Royal Moroccan Navy
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|Royal Moroccan Navy (English)
القوات البحرية الملكية المغربية (Arabic)
Adwas Ageldan n Yilel (Berber)
Marine royale (French)
Moroccan Royal Navy Seal
|Active||1960 (Modern)- 11th century (historic)|
|Allegiance||Kingdom of Morocco|
|Size||7,800 personnel (includes 1,500 Marines)|
|Part of||Administration of Defence إدارة الدفاع|
|Anniversaries||April 1st (foundation)|
|Equipment||89 vessels 17 aircraft|
|Inspector General of the Navy||Vice-Admiral Mohammed Laghmari|
|Commander-in-Chief||King Mohammed VI|
The Royal Navy of Morocco (Arabic: القوات البحرية الملكية المغربية, Berber: Adwas Ageldan n Yilel, French: Marine royale) is a branch of the military of Morocco responsible for conducting naval operations. The Royal Moroccan Navy is administratively managed by the Administration of Defence, which is (de facto) commanded by King Mohammed VI, the commander-in-chief of the Moroccan Armed Forces.
The Royal Moroccan Navy is part of the Moroccan Armed Forces. Its mission includes the protection of Moroccan territory and sovereignty, as well as the control of Morocco's 81,000-square-nautical mile Exclusive Economic Zone. Given Morocco's significant coastline (2,952 km) and strategic position overseeing the Strait of Gibraltar, it (along with Spain and the United Kingdom) is deeply involved in the security of this important international waterway.
The history of the modern Royal Moroccan Navy began in 1960 with its foundation by King Mohammed V. The first admiral of the modern Moroccan Navy was Vice Admiral Mohammed Triki, who held the position as the Commander in Chief of the Royal Moroccan Navy for 14 years and devoted 46 years of services to the Moroccan Navy. Vice Admiral Triki was awarded these decorations: (from Morocco) Legion of the Order of Commander, Knight of the Order of the Throne by his majesty King Hassan II; (from France) Legion of Honor by President Jacques Chirac; (from USA) Legion of Merit by President Bill Clinton; and (from Spain) Legion of Merit. Although the modern Royal Navy was structured following independence, the Moroccan naval military traces its roots back to the 11th century, with the rise of the Almoravid dynasty, and its ambition for naval hegemony in the Mediterranean Sea. Admiral Abdullah Ben Meimoun is credited for being the first commander of the Almoravid dynasty organized naval forces. With the Almohad dynasty taking over most of northern Africa, together with Al-Andalus, the Almohad dynasty navy soon became the "first fleet of the Mediterranean". At its peak, the Almohad navy's military reputation was well known, inciting Ayyubid dynasty Egypt and Saladin to seek its help in preventing Crusades expeditions. The 16th century had the starting decline of the Moroccan state and consequently the navy that served it. The capture of major coastal cities and locations by Spain and Portugal much affected Morocco's naval capabilities. Later on, under pressure from a coalition of European powers, Sultan Slimane dismantled the last remanents of the Moroccan Navy.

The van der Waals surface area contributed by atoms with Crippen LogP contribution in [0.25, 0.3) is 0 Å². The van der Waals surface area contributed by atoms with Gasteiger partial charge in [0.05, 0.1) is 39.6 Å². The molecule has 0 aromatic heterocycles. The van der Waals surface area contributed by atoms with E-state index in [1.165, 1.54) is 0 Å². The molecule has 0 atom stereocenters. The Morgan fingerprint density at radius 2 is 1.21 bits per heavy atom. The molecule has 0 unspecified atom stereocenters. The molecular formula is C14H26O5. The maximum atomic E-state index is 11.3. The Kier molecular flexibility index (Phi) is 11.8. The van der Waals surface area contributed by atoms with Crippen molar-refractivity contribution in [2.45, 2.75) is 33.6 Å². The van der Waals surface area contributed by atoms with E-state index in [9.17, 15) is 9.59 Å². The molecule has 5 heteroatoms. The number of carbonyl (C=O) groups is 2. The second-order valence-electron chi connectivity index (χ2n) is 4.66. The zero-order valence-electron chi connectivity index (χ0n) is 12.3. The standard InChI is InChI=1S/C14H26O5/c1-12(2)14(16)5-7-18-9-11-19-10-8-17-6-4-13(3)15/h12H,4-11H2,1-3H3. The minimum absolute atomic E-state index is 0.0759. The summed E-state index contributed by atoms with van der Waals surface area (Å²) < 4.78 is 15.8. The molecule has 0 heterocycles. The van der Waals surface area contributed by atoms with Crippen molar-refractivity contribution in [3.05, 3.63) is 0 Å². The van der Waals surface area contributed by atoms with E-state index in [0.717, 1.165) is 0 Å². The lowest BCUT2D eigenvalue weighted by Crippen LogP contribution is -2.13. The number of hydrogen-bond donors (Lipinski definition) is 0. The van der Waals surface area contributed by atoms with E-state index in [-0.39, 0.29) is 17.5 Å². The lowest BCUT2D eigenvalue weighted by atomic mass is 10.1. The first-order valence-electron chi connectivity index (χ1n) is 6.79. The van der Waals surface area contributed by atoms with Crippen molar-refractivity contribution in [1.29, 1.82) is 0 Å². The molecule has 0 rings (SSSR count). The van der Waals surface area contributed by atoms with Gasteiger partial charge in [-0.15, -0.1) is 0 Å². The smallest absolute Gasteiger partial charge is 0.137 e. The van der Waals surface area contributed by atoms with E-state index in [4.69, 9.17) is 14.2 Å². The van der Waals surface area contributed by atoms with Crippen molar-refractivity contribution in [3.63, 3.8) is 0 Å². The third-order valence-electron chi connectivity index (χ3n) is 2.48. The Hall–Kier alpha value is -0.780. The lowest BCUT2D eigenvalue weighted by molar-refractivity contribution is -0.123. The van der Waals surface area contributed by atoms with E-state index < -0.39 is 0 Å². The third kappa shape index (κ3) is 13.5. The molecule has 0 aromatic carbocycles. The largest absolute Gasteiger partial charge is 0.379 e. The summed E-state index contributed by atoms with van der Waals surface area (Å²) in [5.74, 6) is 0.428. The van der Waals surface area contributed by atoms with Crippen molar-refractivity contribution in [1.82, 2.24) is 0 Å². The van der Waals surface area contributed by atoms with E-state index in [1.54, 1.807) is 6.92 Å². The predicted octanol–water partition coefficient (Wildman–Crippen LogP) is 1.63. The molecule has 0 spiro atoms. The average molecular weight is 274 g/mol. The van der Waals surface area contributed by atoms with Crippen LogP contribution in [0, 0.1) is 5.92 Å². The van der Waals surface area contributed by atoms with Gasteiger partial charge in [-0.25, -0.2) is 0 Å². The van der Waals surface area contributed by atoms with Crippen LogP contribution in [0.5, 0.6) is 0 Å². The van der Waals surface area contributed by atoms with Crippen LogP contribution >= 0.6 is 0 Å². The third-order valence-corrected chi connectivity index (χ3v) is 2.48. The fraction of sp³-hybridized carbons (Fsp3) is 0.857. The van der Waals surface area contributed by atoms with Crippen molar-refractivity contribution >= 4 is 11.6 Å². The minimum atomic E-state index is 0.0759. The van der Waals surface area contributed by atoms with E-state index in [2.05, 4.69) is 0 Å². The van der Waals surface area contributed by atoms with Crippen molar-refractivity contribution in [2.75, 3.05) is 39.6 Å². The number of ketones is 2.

The main bases of the Royal Moroccan Navy are located in:
|FREMM frigate||701||Mohammed VI||2014||ASW version|
|Descubierta Class||501||Lieutenant-Colonel Errahmani||1983||Updated in 2014 |